Could Night Shifts, Heavy Lifting Impair a Woman’s Fertility?

Woman working the night shift thought to be cause of infertility

Woman working the night shift thought to be cause of infertility

Women who work night shifts or do heavy physical labor may be somewhat less fertile than other women, new research suggests.

In a study of women undergoing fertility treatment, researchers found that those who worked at night or did heavy lifting on the job tended to have fewer “mature” eggs. In theory, that could lower their chances of having a baby.

However, experts stressed that the findings have to be viewed with caution.

For one, they do not prove that night shifts or heavy lifting are to blame, said lead researcher Lidia Minguez-Alarcon. She is a research fellow at the Harvard School of Public Health in Boston.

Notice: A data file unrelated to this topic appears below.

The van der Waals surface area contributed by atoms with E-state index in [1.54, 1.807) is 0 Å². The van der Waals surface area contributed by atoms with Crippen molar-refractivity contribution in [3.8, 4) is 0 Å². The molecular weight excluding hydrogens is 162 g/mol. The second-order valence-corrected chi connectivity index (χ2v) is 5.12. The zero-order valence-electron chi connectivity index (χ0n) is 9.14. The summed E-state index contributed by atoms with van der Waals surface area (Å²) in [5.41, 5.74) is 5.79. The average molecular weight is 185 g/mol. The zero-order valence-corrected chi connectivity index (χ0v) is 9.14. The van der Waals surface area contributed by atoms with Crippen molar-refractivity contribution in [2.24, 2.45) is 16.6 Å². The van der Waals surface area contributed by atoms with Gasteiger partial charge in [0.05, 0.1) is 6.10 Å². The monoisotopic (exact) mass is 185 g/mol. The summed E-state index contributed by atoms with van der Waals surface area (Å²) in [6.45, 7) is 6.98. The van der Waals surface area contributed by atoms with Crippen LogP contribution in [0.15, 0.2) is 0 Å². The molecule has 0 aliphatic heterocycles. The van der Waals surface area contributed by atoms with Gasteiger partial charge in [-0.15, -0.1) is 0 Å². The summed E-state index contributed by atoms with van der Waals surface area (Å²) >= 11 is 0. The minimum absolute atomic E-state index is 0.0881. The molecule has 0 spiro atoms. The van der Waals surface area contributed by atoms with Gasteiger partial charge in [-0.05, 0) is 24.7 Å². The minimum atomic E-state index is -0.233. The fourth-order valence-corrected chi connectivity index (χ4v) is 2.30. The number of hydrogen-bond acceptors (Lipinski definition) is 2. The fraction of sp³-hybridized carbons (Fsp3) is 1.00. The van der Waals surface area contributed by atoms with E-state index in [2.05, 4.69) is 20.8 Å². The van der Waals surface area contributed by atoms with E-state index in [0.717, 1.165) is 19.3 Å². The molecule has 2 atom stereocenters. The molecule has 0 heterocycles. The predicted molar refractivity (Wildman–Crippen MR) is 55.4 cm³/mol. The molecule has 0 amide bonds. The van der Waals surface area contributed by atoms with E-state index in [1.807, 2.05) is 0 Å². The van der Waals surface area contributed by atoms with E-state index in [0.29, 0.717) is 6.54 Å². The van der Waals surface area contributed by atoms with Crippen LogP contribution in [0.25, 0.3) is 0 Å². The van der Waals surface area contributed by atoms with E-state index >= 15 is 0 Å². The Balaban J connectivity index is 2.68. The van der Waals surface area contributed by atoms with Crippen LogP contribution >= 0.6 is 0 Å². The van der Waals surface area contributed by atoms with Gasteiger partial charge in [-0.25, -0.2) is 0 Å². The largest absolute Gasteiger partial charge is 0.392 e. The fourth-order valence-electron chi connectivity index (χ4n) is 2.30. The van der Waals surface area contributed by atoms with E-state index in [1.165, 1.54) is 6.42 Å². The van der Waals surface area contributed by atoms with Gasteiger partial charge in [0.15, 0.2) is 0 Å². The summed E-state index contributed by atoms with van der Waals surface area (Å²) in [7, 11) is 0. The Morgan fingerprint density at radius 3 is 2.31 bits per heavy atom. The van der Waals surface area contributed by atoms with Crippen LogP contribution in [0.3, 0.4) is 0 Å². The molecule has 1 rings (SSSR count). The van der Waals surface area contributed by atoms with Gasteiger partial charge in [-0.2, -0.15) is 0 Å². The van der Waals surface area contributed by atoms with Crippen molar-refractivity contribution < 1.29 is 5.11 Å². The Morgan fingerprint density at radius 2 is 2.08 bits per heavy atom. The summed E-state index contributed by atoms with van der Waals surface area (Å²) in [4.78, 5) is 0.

It’s possible, she explained, that some women with those jobs are exposed to other environmental factors that might affect their “egg quality.”

Beyond that, the study did not show that women’s job situations directly affected their chances of having a baby, said Dr. James Grifo, director of the NYU Langone Fertility Center in New York City.

Grifo, who was not involved in the study, was concerned the findings could cause women undue stress or guilt if their fertility treatment does not work out.

In fact, Grifo said, the study results can point only to an association between certain job situations and a measure of fertility.

“Do you tell women to quit their jobs or to stop lifting based on this?” Grifo said. “I don’t think so.”

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